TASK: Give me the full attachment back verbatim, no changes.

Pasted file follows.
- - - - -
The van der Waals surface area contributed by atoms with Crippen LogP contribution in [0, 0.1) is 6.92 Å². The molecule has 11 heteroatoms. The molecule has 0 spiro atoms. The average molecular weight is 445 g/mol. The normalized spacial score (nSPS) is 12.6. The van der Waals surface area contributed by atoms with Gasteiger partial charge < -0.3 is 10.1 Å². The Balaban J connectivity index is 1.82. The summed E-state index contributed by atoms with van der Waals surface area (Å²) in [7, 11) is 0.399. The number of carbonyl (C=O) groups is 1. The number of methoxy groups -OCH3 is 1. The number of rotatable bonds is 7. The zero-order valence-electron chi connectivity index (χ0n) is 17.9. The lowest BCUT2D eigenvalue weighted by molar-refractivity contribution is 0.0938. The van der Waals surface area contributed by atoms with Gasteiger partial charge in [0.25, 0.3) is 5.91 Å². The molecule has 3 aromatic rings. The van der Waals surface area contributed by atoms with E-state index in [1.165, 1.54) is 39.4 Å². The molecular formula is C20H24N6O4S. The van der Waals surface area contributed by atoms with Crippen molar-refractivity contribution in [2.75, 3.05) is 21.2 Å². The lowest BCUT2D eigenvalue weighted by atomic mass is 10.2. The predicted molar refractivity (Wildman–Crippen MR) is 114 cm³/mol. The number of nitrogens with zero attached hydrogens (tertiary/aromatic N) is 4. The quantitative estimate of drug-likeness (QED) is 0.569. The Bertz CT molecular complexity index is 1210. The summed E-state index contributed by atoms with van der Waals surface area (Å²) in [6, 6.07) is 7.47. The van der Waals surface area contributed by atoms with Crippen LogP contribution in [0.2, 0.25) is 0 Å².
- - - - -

The van der Waals surface area contributed by atoms with Crippen LogP contribution in [0, 0.1) is 6.92 Å². The molecule has 11 heteroatoms. The molecule has 0 spiro atoms. The average molecular weight is 445 g/mol. The normalized spacial score (nSPS) is 12.6. The van der Waals surface area contributed by atoms with Gasteiger partial charge < -0.3 is 10.1 Å². The Balaban J connectivity index is 1.82. The summed E-state index contributed by atoms with van der Waals surface area (Å²) in [7, 11) is 0.399. The number of carbonyl (C=O) groups is 1. The number of methoxy groups -OCH3 is 1. The number of rotatable bonds is 7. The zero-order valence-electron chi connectivity index (χ0n) is 17.9. The lowest BCUT2D eigenvalue weighted by molar-refractivity contribution is 0.0938. The van der Waals surface area contributed by atoms with Gasteiger partial charge in [0.25, 0.3) is 5.91 Å². The molecule has 3 aromatic rings. The van der Waals surface area contributed by atoms with E-state index in [1.165, 1.54) is 39.4 Å². The molecular formula is C20H24N6O4S. The van der Waals surface area contributed by atoms with Crippen molar-refractivity contribution in [2.75, 3.05) is 21.2 Å². The lowest BCUT2D eigenvalue weighted by atomic mass is 10.2. The predicted molar refractivity (Wildman–Crippen MR) is 114 cm³/mol. The number of nitrogens with zero attached hydrogens (tertiary/aromatic N) is 4. The quantitative estimate of drug-likeness (QED) is 0.569. The Bertz CT molecular complexity index is 1210. The summed E-state index contributed by atoms with van der Waals surface area (Å²) in [6, 6.07) is 7.47. The van der Waals surface area contributed by atoms with Crippen LogP contribution in [0.2, 0.25) is 0 Å².